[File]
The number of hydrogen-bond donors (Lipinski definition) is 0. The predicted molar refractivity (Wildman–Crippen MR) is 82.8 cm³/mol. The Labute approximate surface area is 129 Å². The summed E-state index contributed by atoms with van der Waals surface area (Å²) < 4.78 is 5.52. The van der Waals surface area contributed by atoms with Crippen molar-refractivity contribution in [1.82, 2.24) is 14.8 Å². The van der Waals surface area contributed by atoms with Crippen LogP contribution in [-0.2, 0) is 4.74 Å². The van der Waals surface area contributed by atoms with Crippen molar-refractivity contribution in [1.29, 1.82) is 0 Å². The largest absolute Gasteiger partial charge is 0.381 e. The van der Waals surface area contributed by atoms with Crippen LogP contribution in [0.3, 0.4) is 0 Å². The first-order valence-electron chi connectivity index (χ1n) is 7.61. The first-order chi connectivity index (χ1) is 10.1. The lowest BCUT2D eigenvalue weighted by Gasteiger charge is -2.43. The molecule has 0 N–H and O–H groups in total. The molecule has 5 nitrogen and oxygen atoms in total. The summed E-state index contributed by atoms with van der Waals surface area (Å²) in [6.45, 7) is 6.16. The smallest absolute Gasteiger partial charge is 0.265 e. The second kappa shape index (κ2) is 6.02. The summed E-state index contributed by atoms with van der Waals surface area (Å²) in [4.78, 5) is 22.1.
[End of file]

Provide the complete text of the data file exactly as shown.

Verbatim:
The number of hydrogen-bond donors (Lipinski definition) is 0. The predicted molar refractivity (Wildman–Crippen MR) is 82.8 cm³/mol. The Labute approximate surface area is 129 Å². The summed E-state index contributed by atoms with van der Waals surface area (Å²) < 4.78 is 5.52. The van der Waals surface area contributed by atoms with Crippen molar-refractivity contribution in [1.82, 2.24) is 14.8 Å². The van der Waals surface area contributed by atoms with Crippen LogP contribution in [-0.2, 0) is 4.74 Å². The van der Waals surface area contributed by atoms with Crippen molar-refractivity contribution in [1.29, 1.82) is 0 Å². The largest absolute Gasteiger partial charge is 0.381 e. The van der Waals surface area contributed by atoms with Crippen LogP contribution in [0.3, 0.4) is 0 Å². The first-order valence-electron chi connectivity index (χ1n) is 7.61. The first-order chi connectivity index (χ1) is 10.1. The lowest BCUT2D eigenvalue weighted by Gasteiger charge is -2.43. The molecule has 0 N–H and O–H groups in total. The molecule has 5 nitrogen and oxygen atoms in total. The summed E-state index contributed by atoms with van der Waals surface area (Å²) in [6.45, 7) is 6.16. The smallest absolute Gasteiger partial charge is 0.265 e. The second kappa shape index (κ2) is 6.02. The summed E-state index contributed by atoms with van der Waals surface area (Å²) in [4.78, 5) is 22.1.